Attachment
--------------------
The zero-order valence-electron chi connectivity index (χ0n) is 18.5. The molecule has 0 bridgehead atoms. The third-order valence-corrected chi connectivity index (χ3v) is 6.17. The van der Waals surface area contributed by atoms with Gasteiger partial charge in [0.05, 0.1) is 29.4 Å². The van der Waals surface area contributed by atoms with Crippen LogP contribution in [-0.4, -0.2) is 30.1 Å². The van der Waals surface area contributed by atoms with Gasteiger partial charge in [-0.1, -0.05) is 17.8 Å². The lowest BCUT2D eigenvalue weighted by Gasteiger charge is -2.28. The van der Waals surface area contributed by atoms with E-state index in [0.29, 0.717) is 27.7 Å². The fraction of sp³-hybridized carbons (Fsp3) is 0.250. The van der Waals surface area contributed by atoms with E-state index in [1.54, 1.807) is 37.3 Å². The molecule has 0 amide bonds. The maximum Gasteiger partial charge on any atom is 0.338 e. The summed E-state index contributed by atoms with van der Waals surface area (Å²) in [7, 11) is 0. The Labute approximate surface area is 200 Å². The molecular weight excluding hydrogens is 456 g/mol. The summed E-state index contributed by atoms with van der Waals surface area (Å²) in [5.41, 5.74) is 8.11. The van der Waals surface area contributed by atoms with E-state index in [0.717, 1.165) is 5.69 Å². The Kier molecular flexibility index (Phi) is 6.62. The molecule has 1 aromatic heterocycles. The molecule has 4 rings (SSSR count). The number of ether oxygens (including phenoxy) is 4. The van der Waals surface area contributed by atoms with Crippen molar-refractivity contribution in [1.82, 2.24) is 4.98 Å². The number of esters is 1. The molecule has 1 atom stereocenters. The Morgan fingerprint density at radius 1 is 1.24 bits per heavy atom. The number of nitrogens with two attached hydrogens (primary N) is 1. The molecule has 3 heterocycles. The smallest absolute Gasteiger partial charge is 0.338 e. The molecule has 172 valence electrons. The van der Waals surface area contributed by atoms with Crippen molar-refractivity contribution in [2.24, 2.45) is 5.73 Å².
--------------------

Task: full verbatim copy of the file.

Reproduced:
The zero-order valence-electron chi connectivity index (χ0n) is 18.5. The molecule has 0 bridgehead atoms. The third-order valence-corrected chi connectivity index (χ3v) is 6.17. The van der Waals surface area contributed by atoms with Gasteiger partial charge in [0.05, 0.1) is 29.4 Å². The van der Waals surface area contributed by atoms with Crippen LogP contribution in [-0.4, -0.2) is 30.1 Å². The van der Waals surface area contributed by atoms with Gasteiger partial charge in [-0.1, -0.05) is 17.8 Å². The lowest BCUT2D eigenvalue weighted by Gasteiger charge is -2.28. The van der Waals surface area contributed by atoms with E-state index in [0.29, 0.717) is 27.7 Å². The fraction of sp³-hybridized carbons (Fsp3) is 0.250. The van der Waals surface area contributed by atoms with E-state index in [1.54, 1.807) is 37.3 Å². The molecule has 0 amide bonds. The maximum Gasteiger partial charge on any atom is 0.338 e. The summed E-state index contributed by atoms with van der Waals surface area (Å²) in [7, 11) is 0. The Labute approximate surface area is 200 Å². The molecular weight excluding hydrogens is 456 g/mol. The summed E-state index contributed by atoms with van der Waals surface area (Å²) in [5.41, 5.74) is 8.11. The van der Waals surface area contributed by atoms with E-state index in [0.717, 1.165) is 5.69 Å². The Kier molecular flexibility index (Phi) is 6.62. The molecule has 1 aromatic heterocycles. The molecule has 4 rings (SSSR count). The number of ether oxygens (including phenoxy) is 4. The van der Waals surface area contributed by atoms with Crippen molar-refractivity contribution in [1.82, 2.24) is 4.98 Å². The number of esters is 1. The molecule has 1 atom stereocenters. The Morgan fingerprint density at radius 1 is 1.24 bits per heavy atom. The number of nitrogens with two attached hydrogens (primary N) is 1. The molecule has 3 heterocycles. The smallest absolute Gasteiger partial charge is 0.338 e. The molecule has 172 valence electrons. The van der Waals surface area contributed by atoms with Crippen molar-refractivity contribution in [2.24, 2.45) is 5.73 Å².